Obama to Meet Raul Castro as Part of Historic Cuba Visit

Telesur | Monday, 21 March 2016 | Click here for original article

Obama will spend two and half days in Cuba, where he will meet with U.S.-backed activists and attend a baseball game.

United States President Barack Obama will hold a bilateral official meeting with Cuban President Raul Castro Monday, the second day of his historic official visit to Cuba, which is the first by a U.S. president in 88 years.

The two leaders are expected to meet at the Revolutionary Palace in Havana and discuss progress in the normalising of relations including the ending of Washington's decades-long blockade against Cuba as well as the closure of the Guantanamo Bay facility and returning the territory to Cuba.

Later that day, Obama and his wife will return to the palace for a State Dinner.

Obama is also expected to sign a guestbook in a ceremony at the Jose Marti Memorial, named after the influential poet, journalist, and political theorist who is known as “the Apostle of Cuban Independence,” a symbol for the Cuban people’s bid for independence.

In the capital Obama along with U.S. entrepreneurs will also hold a meeting Monday with Cuban entrepreneurs in a bid to build long-term relationships.

Meanwhile on Sunday U.S. President Obama, together with First Lady Michelle Obama and their children, walked through the streets of Old Havana Sunday as part of a historic three-day trip to Cuba.

The Obama family, alongside the city's official historian, Eusebio Leal, had a walking tour of the city museum at the Plaza de Armas where they could be seen looking at a painting of former U.S. President Abraham Lincoln, a hero to Fidel and Raul Castro.

The first family then visited the Palacio de los Capitanes Generales and walked through the Plaza de Armas where they looked at statues of historic figures Christopher Columbus and Carlos Manuel de Cespedes.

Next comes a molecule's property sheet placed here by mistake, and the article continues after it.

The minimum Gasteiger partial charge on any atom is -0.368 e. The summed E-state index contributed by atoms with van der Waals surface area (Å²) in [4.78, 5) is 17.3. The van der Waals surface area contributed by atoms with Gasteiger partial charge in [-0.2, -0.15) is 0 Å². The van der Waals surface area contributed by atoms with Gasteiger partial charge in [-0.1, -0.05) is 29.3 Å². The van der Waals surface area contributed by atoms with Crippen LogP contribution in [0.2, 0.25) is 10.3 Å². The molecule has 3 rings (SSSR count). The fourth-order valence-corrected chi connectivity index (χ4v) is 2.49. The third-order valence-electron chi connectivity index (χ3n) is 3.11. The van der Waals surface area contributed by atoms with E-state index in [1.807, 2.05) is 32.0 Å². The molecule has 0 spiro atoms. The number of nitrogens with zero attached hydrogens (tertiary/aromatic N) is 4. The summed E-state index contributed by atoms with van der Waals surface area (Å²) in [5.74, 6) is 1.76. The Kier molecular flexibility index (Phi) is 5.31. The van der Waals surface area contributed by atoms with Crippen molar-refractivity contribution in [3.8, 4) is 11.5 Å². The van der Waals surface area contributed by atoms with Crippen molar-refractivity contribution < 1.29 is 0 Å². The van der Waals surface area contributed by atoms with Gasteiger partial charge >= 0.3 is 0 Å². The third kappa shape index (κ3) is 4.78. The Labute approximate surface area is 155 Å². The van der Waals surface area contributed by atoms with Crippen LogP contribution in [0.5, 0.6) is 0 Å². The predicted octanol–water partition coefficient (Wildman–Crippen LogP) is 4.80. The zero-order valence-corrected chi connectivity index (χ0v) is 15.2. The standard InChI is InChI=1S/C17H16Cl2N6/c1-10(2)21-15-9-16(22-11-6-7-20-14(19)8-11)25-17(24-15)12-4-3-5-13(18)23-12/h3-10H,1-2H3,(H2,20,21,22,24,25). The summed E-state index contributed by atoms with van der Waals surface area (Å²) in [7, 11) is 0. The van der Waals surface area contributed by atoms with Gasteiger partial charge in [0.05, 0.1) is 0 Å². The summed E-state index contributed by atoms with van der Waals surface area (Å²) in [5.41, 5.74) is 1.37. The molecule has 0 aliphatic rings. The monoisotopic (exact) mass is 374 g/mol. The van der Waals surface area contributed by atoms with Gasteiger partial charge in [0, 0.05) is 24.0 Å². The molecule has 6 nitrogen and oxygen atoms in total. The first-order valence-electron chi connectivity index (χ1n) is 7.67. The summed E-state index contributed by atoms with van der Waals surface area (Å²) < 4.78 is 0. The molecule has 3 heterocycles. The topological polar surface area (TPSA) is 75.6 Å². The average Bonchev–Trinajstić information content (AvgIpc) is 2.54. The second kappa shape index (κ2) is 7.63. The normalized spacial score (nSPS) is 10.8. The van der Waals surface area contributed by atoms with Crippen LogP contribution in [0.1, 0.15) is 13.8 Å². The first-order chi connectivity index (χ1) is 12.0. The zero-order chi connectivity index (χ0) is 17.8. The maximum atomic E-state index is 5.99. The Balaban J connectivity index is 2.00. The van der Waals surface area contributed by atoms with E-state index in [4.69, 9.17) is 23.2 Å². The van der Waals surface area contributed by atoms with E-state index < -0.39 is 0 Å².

The Obamas also visited the Havana Cathedral, where they met with Cardinal Ortega, the Latin Rite Archbishop of the Archdiocese of Havana and a Cardinal of the Catholic Church.

The Catholic Church helped facilitate the talks to led to the December 2014 announcement that the two countries would reestablish diplomatic relations.

President Obama landed at Havana's Jose Marti International Airport earlier on Sunday marking the first visit by a sitting president in 88 years.

Obama was met by a Cuban delegation that included Cuban Foreign Minister Bruno Rodriguez.

The pair greeted each other before Obama left the airport grounds in his caravan.

After leaving the airport, the U.S. president then proceeded to meet with staff of the newly reopened U.S. Embassy at a Havana hotel.

In his first comments since arriving to Cuba, U.S. President Barack Obama expressed his gratitude to the U.S. Embassy staff in Havana and shared his optimism at the prospects of a new U.S.-Cuba relationship.

"This is a historic visit and a historic opportunity,” said Obama.

Obama’s trip comes 15 months after he announced the restoration of diplomatic ties between the United States and Cuba after more than five decades, everything started with a handshake between Obama and his Cuban counterpart Raul Castro in South Africa in 2013.

President Obama will spend two and half days in Cuba accompanied by first lady Michelle Obama, their two daughters Malia and Sasha, and his mother-in-law, Marian Robinson. They will all stay at the U.S. ambassador's residence.

On Tuesday Obama is expected to address Cuban people in a speech, and he will also meet with U.S.-backed activists before attending an exhibition baseball game between the Cuban national team and the Tampa Bay Rays.

In an official statement the White House said Obama won’t meet with former Cuban President Fidel Castro.

Relations between the U.S. and Cuba have thawed under Obama, who has restored diplomatic relations and lifted several travel and trade restrictions.

However, despite the improving ties between both countries, there are some pending issues that need to be solved in order to fully normalize relations. President Raul Castro has reiterated that the U.S. military base at Guantanamo Bay must be returned to Cuba and that the blockade that has been imposed on Cuba since 1960 needs to be removed.

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